A Handbook of Legendary and Mythological Art – The Glory, Aureole and Nimbus


The Glory, Aureole, and Nimbus, all represent light or brightness, and are the symbols of sanctity. The nimbus surrounds the head; the aureole encircles the whole body, and the glory is the union of the nimbus and aureole. The nimbus belongs to all holy persons and saints as well as to the representations of divinity. The aureole, strictly speaking, belongs only to the persons of the Godhead, but the Virgin Mary is invested with it —

(1) when she holds the Saviour in her arms;

(2) in pictures of the Assumption;

(3) when she is represented as the intercessor for humanity at the last judgment;

(4) when represented as the Woman of the Apocalypse. The aureole has also been used as a symbol of the apotheosis of holy persons;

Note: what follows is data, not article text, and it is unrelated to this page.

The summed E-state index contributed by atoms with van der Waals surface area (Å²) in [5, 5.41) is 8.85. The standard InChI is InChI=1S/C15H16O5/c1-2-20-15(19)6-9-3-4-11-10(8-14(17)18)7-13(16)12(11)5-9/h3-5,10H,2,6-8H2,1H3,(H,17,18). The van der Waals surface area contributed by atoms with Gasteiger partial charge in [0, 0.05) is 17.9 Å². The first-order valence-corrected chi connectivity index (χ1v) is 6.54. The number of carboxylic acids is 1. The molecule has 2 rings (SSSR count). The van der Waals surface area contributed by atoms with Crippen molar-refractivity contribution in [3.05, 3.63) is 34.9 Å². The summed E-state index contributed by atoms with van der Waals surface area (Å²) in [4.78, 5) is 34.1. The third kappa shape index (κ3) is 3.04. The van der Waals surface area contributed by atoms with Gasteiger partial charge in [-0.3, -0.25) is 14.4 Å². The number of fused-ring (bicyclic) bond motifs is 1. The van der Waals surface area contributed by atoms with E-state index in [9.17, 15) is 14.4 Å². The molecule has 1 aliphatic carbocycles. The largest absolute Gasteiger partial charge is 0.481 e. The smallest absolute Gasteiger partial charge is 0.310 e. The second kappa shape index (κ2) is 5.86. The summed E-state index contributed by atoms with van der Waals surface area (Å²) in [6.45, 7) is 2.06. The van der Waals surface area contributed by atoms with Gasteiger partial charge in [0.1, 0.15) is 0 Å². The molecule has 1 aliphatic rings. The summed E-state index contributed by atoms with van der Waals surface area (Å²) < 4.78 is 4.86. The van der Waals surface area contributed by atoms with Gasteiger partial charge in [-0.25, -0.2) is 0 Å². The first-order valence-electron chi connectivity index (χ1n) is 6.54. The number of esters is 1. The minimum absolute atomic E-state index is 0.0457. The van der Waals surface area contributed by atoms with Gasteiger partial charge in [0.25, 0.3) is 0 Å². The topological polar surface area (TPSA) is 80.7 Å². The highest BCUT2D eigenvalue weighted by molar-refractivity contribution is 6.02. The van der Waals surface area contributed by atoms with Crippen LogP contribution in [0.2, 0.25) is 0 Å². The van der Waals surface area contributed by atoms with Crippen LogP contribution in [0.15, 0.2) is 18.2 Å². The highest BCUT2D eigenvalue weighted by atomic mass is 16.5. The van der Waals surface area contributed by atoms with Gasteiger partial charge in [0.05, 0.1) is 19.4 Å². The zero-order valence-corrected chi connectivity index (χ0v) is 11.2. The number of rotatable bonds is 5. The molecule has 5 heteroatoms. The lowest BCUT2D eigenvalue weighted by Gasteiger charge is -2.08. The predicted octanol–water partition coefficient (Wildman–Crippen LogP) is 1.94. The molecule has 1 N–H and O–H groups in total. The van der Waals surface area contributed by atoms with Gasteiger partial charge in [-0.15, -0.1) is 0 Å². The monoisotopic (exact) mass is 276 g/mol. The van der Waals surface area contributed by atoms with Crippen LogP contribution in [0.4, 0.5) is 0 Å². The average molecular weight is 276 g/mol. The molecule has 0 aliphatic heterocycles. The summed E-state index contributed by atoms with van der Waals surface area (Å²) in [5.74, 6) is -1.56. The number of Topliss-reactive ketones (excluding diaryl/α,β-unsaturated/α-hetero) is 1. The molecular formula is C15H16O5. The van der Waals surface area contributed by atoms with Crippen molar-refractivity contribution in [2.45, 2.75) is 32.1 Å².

but this is a degeneration from its original design and the use assigned it in ancient traditions.

The Glory also belongs especially to God and the Virgin. The oblong aureole is called in Latin, vesica piscis; in Italian, the mandorla, (almond). The cruciform or triangular nimbus, or the figure of a cross in the nimbus, belong properly to the persons of the Trinity the nimbus of saints and lesser beings should be circular. A square nimbus is used for persons still living when the representation was made; the hexagonal nimbus for allegorical personages. These symbols did not appear in Christian art until the fifth century, and during the fifteenth and sixteenth centuries they disappeared. They are, however, employed in the present day, although not with the careful distinction in the employment of the various forms which characterized their earliest use. The color of these symbols in painting is golden, or that which represents light; in some instances, in miniatures, or on glass, they are of various colors. Didron believes these to be symbolical, but is not sure of the signification of the colors.

MLA Citation

  • Clara Erskine Clement. “The Glory, Aureole and Nimbus”. A Handbook of Legendary and Mythological Art, 1871. CatholicSaints.Info. 10 February 2017. Web. 22 April 2019. <>